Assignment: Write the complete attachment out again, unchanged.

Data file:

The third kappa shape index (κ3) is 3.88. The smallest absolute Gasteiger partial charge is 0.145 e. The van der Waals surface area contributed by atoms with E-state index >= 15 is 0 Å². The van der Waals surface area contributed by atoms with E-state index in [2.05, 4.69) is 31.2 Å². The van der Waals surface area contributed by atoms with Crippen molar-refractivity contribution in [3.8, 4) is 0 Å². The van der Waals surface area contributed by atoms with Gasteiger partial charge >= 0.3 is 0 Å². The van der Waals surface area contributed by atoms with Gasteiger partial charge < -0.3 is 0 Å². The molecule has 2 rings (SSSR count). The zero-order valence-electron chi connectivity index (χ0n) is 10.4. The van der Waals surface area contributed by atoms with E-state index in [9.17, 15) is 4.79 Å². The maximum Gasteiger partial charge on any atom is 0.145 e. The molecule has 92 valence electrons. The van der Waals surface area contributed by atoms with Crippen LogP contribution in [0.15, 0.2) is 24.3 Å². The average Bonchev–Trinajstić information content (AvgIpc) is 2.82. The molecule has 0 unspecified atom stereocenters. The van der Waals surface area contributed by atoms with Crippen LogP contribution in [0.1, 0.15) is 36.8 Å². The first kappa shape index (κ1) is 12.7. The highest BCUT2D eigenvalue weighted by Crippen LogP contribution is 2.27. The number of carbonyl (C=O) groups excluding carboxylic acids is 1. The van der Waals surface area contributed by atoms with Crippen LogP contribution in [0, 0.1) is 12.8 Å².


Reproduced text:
The third kappa shape index (κ3) is 3.88. The smallest absolute Gasteiger partial charge is 0.145 e. The van der Waals surface area contributed by atoms with E-state index >= 15 is 0 Å². The van der Waals surface area contributed by atoms with E-state index in [2.05, 4.69) is 31.2 Å². The van der Waals surface area contributed by atoms with Crippen molar-refractivity contribution in [3.8, 4) is 0 Å². The van der Waals surface area contributed by atoms with Gasteiger partial charge >= 0.3 is 0 Å². The van der Waals surface area contributed by atoms with Gasteiger partial charge < -0.3 is 0 Å². The molecule has 2 rings (SSSR count). The zero-order valence-electron chi connectivity index (χ0n) is 10.4. The van der Waals surface area contributed by atoms with E-state index in [9.17, 15) is 4.79 Å². The maximum Gasteiger partial charge on any atom is 0.145 e. The molecule has 92 valence electrons. The van der Waals surface area contributed by atoms with Crippen LogP contribution in [0.15, 0.2) is 24.3 Å². The average Bonchev–Trinajstić information content (AvgIpc) is 2.82. The molecule has 0 unspecified atom stereocenters. The van der Waals surface area contributed by atoms with Crippen LogP contribution in [0.1, 0.15) is 36.8 Å². The first kappa shape index (κ1) is 12.7. The highest BCUT2D eigenvalue weighted by Crippen LogP contribution is 2.27. The number of carbonyl (C=O) groups excluding carboxylic acids is 1. The van der Waals surface area contributed by atoms with Crippen LogP contribution in [0, 0.1) is 12.8 Å².